Critical Notes

New reviews and more from NBCC members

By Michael Schaub

Members and friends, we’re proud to announce the launch of this year’s 30 Books in 30 Days feature today! Over the next few weeks, we’ll be posting appreciations from our board members about the finalists for the National Book Critics Circle Awards. You can find these reviews here—we hope you’ll take a look. And remember to save the date for the virtual NBCC Awards ceremony on March 17. We hope you’re all doing well, and as always, thanks for reading!

Member Reviews/Essays

Kathleen Rooney reviewed Sarah Manguso’s Very Cold People for the Minneapolis Star Tribune, and wrote an essay for the Chicago Literary Hall of Fame on Ronald L. Fair’s unfairly forgotten Hog Butcher.

NBCC Vice President/Fundraising Anita Felicelli wrote two pieces on Natalie Diaz’s Postcolonial Love Poem for Alta.

Clea Simon reviewed Olga Tokarczuk’s The Books of Jacob for The Boston Globe. 

Tim Riley reviewed Joseph Horowitz’s Dvořák’s Prophecy for the Los Angeles Review of Books.

Former NBCC President Kate Tuttle reviewed Julia May Jonas’ Vladimir for The Boston Globe.

Ryan Chapman wrote about the film adaptation of Michael Chabon’s Wonder Boys for Literary Hub.

Former NBCC board member Carolyn Kellogg reviewed John Darnielle’s Devil House and Domenico Starnone’s Trust, translated by Jhumpa Lahiri, for The Boston Globe. She also wrote about the recent Norman Mailer kerfuffle for the Los Angeles Times.

Charles Green reviewed A. Jay Collins’ The Golden Handcuffs for Blueink Review.

Tony Miksanek‘s review of The Emergency: A Year of Healing and Heartbreak in a Chicago ER by Thomas Fisher was featured as Booklist’s “Review of the Day” on Feb. 4.

At the Republic of Consciousness Prize blog, Prize Chair and NBCC board member Lori Feathers continues her series on debuts by famous authors who got their start with a small press.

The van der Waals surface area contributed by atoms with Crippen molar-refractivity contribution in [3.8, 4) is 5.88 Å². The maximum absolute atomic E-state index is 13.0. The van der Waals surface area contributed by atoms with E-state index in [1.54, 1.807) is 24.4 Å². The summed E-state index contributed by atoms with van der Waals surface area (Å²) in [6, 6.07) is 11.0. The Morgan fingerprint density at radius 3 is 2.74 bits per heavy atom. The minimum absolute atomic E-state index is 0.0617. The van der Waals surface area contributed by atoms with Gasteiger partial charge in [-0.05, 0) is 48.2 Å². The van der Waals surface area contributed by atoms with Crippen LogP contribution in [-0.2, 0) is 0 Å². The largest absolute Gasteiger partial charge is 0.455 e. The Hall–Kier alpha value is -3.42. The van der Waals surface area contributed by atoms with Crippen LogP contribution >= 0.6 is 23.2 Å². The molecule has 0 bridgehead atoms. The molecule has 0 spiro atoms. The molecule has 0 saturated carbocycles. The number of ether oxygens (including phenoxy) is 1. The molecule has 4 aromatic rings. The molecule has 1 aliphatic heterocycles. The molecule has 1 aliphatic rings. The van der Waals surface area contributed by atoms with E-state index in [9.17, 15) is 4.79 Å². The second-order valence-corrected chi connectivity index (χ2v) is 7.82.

Heller McAlpin reviewed Toni Morrison’s Recitatif for The Christian Science Monitor and Tessa Hadley’s Free Love for NPR.

RJ Heller reviewed Susan Conley’s Landslide for four newspapers in Maine.

Lindsey Anthony-Bacchione reviewed Natashia Deón’s The Perishing for The Rumpus.

Jeffrey Mannix reviewed Silent Parade, by Keigo Higashino and translated from the Japanese by Giles Murray, for his Murder Ink column in the Durango Telegraph, covering southwest Colorado and the vast Four Corners of the Southwest.

Kitty Kelley reviewed Rebecca Mead’s Home/Land for the Washington Independent Review of Books.

Rien Fertel reviewed Dana Stevens’ Camera Man: Buster Keaton, The Dawn Of Cinema, And The Invention Of The Twentieth Century and Isaac Butler’s The Method: How the Twentieth Century Learned to Act for the A.V. Club. He also wrote an appreciation of LeAnne Howe’s Shell Shaker for 64 Parishes.

Amy Reardon reviewed Jean Chen Ho’s Fiona and Jane for Alta.

Martha Anne Toll reviewed Gavin Larsen’s Being a Ballerina for FF2.

Jean Huets wrote about Juhea Kim’s Beasts of a Little Land for the Historical Novel Society.

Julia M. Klein reviewed Jessamine Chan’s The School for Good Mothers for Chicago magazine.

NBCC Vice President/Online Michael Schaub reviewed Gish Jen’s Thank You, Mr. Nixon for NPR.

Member Interviews

Paul Wilner interviewed Jonathan Evison and Isabel Allende for the Nob Hill Gazette.

Grant Faulkner interviewed Margaret Verble for the podcast Write-minded.

Former NBCC board member Carolyn Kellogg interviewed Imani Perry about her new book, South to America, for the Los Angeles Times, and talked to Maud Newton about her upcoming memoir, Ancestor Trouble, for the new publication Salvation South.

Lauren LeBlanc interviewed Tessa Hadley for the Los Angeles Times.

Martha Anne Toll interviewed Natasha Brown for The Millions.

Member News

Cynthia Schwartzberg Edlow was one of two finalists for the 2021 Emma Lazarus Project-Poetry Contest from the American Jewish Historical Society (AJHS) in partnership with the National Endowment for the Humanities for her poem “Dear American Lady.” Edlow’s poem, in the words of the AJHS, “will be archived with Miss Lazarus’ original sonnet ‘The New Colossus’ for generations to come.”

Photo of the Boston Public Library by Little Koshka via Flickr / CC BY-NC-ND 2.0.

SEND US YOUR STUFF: NBCC members: Send us your stuff! Your work may be highlighted in this roundup; please send links to new reviews, features and other literary pieces, or tell us about awards, honors or new and forthcoming books, by dropping a line to Be sure to include the link to your work.